Hotchkis Chief Mechanic Corey Bedortha installed the new Sport Spring on its included perch by greasing the bushing and sliding it into place.

The rear differential is bolted back onto the spring by guiding the pad onto the locater bracket, then evenly tightening the U-Bolts on both sides. Next the shocks were replaced with new Hotchkis HPS sport shocks.

While the axle was still out of the rear differential housing, we installed a new Wilwood caliper mounting brackets with integrated parking brake onto each side. Like most Wilwood products, these brackets were CNC milled and powdercoated aluminum, and bolted up quickly and easily.

Next we slid the axles back in place and tested the rear disc rotor. Since the parking brake is essentially a mini drum brake within the hub of the rotor, it’s necessary to adjust it so it doesn’t drag and the rotor spins freely.

With the brake adjusted, we bolted on the Wilwood aluminum four-piston rear caliper. This is a really slick looking piece that will make a dramatic difference in stopping distance.

Steve then started measuring and fabricating rear brake lines to connect the new calipers to the brake line distribution block on top of the rear end.

Finally it was time to install the rear sway bar.The Hotchkis rear sport sway bar mounts to the subframe with the bracket above, which uses one existing hole for proper location and requires you to drill a second hole.

Once the bracket is snugly secured to the car bolt the sway bar end link in place. This allows articulation during hard cornering but keeps body motion under control.

The Hotchkis Sport Sway Bar is adjustable, allowing the driver to dial-in understeer and oversteer into the car’s handling setup. We started with the middle hole.

The bar attaches to the rear end with brackets and U-bolts. Notice the anti-seize on the threads to prevent binding.

Steve, Aaron and Corey had the rear suspension and brakes finished before lunch on Saturday..

Once we got the front end stripped down, the spindle removed and only the lower control arm remained, it was time to start bolting on parts, like these new Adjustable Strut Rods.

Hotchkis Adjustable Strut Rods positively position the lower arm to improve responsiveness, and they use a high-articulation 5/8” aircraft-style rod end for smooth range of motion.

Next we raised the lower A-arm back into place and attached it to a new Hotchkis HPS sport shock absorber.

Here you can see the new strut rod and shock in place, as well as the original steering tie rod which will be gone shortly.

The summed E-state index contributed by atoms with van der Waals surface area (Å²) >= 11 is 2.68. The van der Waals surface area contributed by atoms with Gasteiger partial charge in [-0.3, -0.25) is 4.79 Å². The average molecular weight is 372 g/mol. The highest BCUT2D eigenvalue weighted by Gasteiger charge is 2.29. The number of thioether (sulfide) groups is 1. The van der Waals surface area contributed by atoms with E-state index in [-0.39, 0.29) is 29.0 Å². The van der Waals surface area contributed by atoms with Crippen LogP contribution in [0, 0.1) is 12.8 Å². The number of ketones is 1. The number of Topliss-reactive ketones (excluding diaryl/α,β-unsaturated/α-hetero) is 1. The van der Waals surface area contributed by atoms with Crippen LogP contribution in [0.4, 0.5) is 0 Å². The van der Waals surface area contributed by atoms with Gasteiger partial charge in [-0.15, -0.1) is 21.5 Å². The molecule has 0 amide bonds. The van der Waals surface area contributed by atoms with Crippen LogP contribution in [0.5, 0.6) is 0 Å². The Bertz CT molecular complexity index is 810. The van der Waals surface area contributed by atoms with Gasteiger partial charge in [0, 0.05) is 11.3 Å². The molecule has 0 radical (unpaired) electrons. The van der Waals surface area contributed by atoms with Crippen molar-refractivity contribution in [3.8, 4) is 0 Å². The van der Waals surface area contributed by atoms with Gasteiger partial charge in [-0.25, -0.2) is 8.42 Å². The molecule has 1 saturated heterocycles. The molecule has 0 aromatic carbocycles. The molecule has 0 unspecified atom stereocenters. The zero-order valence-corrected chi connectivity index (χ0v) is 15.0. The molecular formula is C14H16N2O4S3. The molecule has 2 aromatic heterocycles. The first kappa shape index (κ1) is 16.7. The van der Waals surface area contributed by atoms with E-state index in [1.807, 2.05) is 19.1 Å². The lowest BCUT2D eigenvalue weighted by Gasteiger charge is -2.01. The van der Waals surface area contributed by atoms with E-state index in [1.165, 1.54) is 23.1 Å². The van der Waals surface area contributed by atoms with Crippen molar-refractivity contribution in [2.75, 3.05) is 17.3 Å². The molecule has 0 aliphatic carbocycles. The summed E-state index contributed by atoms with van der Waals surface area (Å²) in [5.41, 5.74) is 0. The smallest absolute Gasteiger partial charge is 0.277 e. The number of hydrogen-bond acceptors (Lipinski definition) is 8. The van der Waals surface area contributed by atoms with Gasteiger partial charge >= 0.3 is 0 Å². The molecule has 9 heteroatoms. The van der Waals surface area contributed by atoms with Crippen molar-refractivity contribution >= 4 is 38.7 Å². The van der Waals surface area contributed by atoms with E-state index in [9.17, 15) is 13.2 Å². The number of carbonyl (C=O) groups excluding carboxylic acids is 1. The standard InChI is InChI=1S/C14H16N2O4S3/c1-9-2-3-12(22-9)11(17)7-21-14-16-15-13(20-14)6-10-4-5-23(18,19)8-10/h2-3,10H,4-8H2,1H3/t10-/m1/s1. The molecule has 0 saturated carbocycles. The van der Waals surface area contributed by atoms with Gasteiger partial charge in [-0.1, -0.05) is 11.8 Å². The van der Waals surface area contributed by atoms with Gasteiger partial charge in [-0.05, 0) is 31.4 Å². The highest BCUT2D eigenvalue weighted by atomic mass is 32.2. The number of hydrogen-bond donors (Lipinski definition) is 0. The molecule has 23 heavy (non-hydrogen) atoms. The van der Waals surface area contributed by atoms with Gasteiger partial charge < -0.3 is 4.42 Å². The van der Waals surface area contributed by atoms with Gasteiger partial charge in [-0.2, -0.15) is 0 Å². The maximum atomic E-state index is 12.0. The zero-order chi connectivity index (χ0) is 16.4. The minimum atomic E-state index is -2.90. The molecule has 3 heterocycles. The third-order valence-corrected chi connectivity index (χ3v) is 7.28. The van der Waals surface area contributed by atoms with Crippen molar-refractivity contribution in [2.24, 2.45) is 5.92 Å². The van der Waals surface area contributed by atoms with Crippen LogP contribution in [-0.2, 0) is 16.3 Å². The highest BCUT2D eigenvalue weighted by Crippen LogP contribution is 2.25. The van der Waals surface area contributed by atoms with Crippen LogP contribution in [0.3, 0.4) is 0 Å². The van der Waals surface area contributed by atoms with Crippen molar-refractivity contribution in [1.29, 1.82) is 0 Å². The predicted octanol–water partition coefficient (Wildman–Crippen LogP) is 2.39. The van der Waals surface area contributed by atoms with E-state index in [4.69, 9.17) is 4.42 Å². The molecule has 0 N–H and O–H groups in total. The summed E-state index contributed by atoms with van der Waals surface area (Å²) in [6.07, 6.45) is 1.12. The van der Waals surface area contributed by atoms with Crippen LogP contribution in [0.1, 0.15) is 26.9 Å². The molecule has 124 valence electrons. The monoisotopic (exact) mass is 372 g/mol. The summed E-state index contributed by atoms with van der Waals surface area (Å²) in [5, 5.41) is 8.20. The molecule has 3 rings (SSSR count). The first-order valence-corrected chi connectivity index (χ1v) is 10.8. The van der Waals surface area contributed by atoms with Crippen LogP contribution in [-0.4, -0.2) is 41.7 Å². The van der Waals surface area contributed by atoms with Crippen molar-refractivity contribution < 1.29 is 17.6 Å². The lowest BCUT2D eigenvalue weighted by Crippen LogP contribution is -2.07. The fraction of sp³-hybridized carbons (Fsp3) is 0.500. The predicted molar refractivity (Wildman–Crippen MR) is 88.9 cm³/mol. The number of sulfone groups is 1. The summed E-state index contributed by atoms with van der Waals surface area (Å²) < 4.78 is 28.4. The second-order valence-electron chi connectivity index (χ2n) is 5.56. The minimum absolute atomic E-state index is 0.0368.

Our engineers spent hundreds of hours developing a new Upper A-arm that corrects the excessive caster gain found in the factory setup, reduces bump steer and improves handling.

This laser-cut bolt-in relocation bracket relocates the arm further out, eliminating caster gain and allowing for increased adjustability during alignment.

We started with a stock Coronet drum brake spindle, but Wilwood also makes a front disc brake system for cars that have been converted to the later A-body style disk brake spindle. The billet caliper bracket bolts onto the spindle with supplied hardware.

Next we bolt the A-arm to the top of the spindle and grease it unit with the zirc fitting.

As you can see, the new front suspension is really coming together.

These Hotchkis Adjustable Steering Tie Rods work in conjunction with the new A-arm to eliminate bump steer. If you aren’t familiar with the term, bump steer is the change in tow-in and tow-out as the car moves up and down throughout the suspension travel. A stock B-Body has over one inch of bump steer. With the Hotchkis components installed that is reduced to 1/16”, about the same as a 2009 Challenger SRT8.

Finally the torsion bars are re-installed. In this application we used the stock torsion bars, but on a high-performance car that would see some track time, we recommend Mopar Performance circle-track style torsion bars.

Most Wilwood front disc brake kits use a billet center hub that bolts to an outer disc rotor. We installed the studs, packed the bearings and pressed in the race to hold it together.

The outer rotor assembly is needs to be assembled with the provided Grade-8 bolts, then checked with a torque wrench or bolt stretch gauge.

The bolts are then safety wired to ensure durability. Notice Aaron ran the safety wire so that it keeps the bolts loaded in a clockwise position, which is common practice on racecars and aircraft.

The assembled rotor was slipped onto the spindle, followed by a keyed washer and nut.

Finally Steve bolted on the killer looking forged six-piston Wilwood caliper. Between the new suspension hardware and the big vented brakes, the Coronet is really starting to look like a high-performance machine.

The factory brake line meets a junction block, where it is plugged into the new braided stainless line from Wilwood. Steve “bench bled” the master cylinder to remove most of the air from the system, then bled each caliper individually.

Hotchkis has been building tubular sport sway bars for over 15 years, and we’re incredibly proud of our new bars for the Mopar B-Body. First the end links attached to the lower A-arms.

Then the bar is bolted to the sub frame with included urethane bushings and brackets.

The last step in the chassis rebuild: high-strength subframe connectors.

Even though you can theoretically bolt the rear of the bar to the rail, it works best to weld it as well for maximum torsional rigidity.

Brad Fanshaw and the crew at Bonspeed Wheels were kind enough to support the project with a beautiful set of RodR 18-inch billet wheels, complete with a polished lip and outer spoke and dark grey powdercoated inner spoke. Bonspeed truly makes some of the best billet wheels in the business. Before hauling the wheels to Vegas, we had them mounted with Pirelli P-Zero Rosso ZR rated rubber.

Moments after the car was lowered off the jackstands, a reporter from Las Vegas Channel 8 News came by to interview Mopars at the Strip founder Phil Painter and inquire about the exciting live build of the charity raffle car.

Talk about night-and-day difference. Without a paint job or any other major cosmetic modification, we completely transformed the Coronet from a dated looking classic into a timeless muscular G-machine loaded with attitude.

The finished product handles like a modern sports car, has a nice compliant ride, boasts incredible steering feel, nearly zero body roll and incredible style. Thanks again to all our co-sponsors: Pure Vision Design, Wilwood Brakes, Bonspeed Wheels and Pirelli Tires. Look for the car with even more mods at Mopars at the Strip 2010!